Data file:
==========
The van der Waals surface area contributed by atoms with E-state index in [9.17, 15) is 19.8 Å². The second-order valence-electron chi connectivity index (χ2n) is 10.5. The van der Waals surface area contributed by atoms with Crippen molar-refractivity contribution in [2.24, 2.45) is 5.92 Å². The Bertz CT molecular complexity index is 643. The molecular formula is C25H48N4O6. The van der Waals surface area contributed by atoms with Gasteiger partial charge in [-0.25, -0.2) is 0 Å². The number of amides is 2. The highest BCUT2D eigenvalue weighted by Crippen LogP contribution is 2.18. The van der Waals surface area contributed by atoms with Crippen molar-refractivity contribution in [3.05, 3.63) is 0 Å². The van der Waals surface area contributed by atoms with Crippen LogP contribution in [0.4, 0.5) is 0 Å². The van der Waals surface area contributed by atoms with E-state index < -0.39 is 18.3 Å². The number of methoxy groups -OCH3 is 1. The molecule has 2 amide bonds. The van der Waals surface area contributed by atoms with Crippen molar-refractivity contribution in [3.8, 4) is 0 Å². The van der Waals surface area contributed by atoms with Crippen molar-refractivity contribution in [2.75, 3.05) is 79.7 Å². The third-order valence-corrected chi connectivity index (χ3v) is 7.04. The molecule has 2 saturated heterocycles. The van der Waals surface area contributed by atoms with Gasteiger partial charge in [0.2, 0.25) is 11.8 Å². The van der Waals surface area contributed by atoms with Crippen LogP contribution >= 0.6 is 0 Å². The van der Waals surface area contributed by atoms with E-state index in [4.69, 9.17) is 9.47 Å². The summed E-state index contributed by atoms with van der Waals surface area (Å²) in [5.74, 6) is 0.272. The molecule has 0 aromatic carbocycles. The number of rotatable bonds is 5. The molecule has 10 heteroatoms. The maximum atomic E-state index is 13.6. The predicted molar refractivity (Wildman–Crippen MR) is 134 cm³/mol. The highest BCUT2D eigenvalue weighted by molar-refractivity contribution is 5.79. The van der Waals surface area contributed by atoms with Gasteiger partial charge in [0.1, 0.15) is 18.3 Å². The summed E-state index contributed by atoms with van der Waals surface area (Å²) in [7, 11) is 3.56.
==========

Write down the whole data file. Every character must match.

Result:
The van der Waals surface area contributed by atoms with E-state index in [9.17, 15) is 19.8 Å². The second-order valence-electron chi connectivity index (χ2n) is 10.5. The van der Waals surface area contributed by atoms with Crippen molar-refractivity contribution in [2.24, 2.45) is 5.92 Å². The Bertz CT molecular complexity index is 643. The molecular formula is C25H48N4O6. The van der Waals surface area contributed by atoms with Gasteiger partial charge in [-0.25, -0.2) is 0 Å². The number of amides is 2. The highest BCUT2D eigenvalue weighted by Crippen LogP contribution is 2.18. The van der Waals surface area contributed by atoms with Crippen molar-refractivity contribution in [3.05, 3.63) is 0 Å². The van der Waals surface area contributed by atoms with Crippen LogP contribution in [0.4, 0.5) is 0 Å². The van der Waals surface area contributed by atoms with E-state index < -0.39 is 18.3 Å². The number of methoxy groups -OCH3 is 1. The molecule has 2 amide bonds. The van der Waals surface area contributed by atoms with Crippen molar-refractivity contribution in [3.8, 4) is 0 Å². The van der Waals surface area contributed by atoms with Crippen molar-refractivity contribution in [2.75, 3.05) is 79.7 Å². The third-order valence-corrected chi connectivity index (χ3v) is 7.04. The molecule has 2 saturated heterocycles. The van der Waals surface area contributed by atoms with Gasteiger partial charge in [0.2, 0.25) is 11.8 Å². The van der Waals surface area contributed by atoms with Crippen LogP contribution >= 0.6 is 0 Å². The van der Waals surface area contributed by atoms with E-state index in [4.69, 9.17) is 9.47 Å². The summed E-state index contributed by atoms with van der Waals surface area (Å²) in [5.74, 6) is 0.272. The molecule has 0 aromatic carbocycles. The number of rotatable bonds is 5. The molecule has 10 heteroatoms. The maximum atomic E-state index is 13.6. The predicted molar refractivity (Wildman–Crippen MR) is 134 cm³/mol. The highest BCUT2D eigenvalue weighted by molar-refractivity contribution is 5.79. The van der Waals surface area contributed by atoms with Gasteiger partial charge in [0.1, 0.15) is 18.3 Å². The summed E-state index contributed by atoms with van der Waals surface area (Å²) in [7, 11) is 3.56.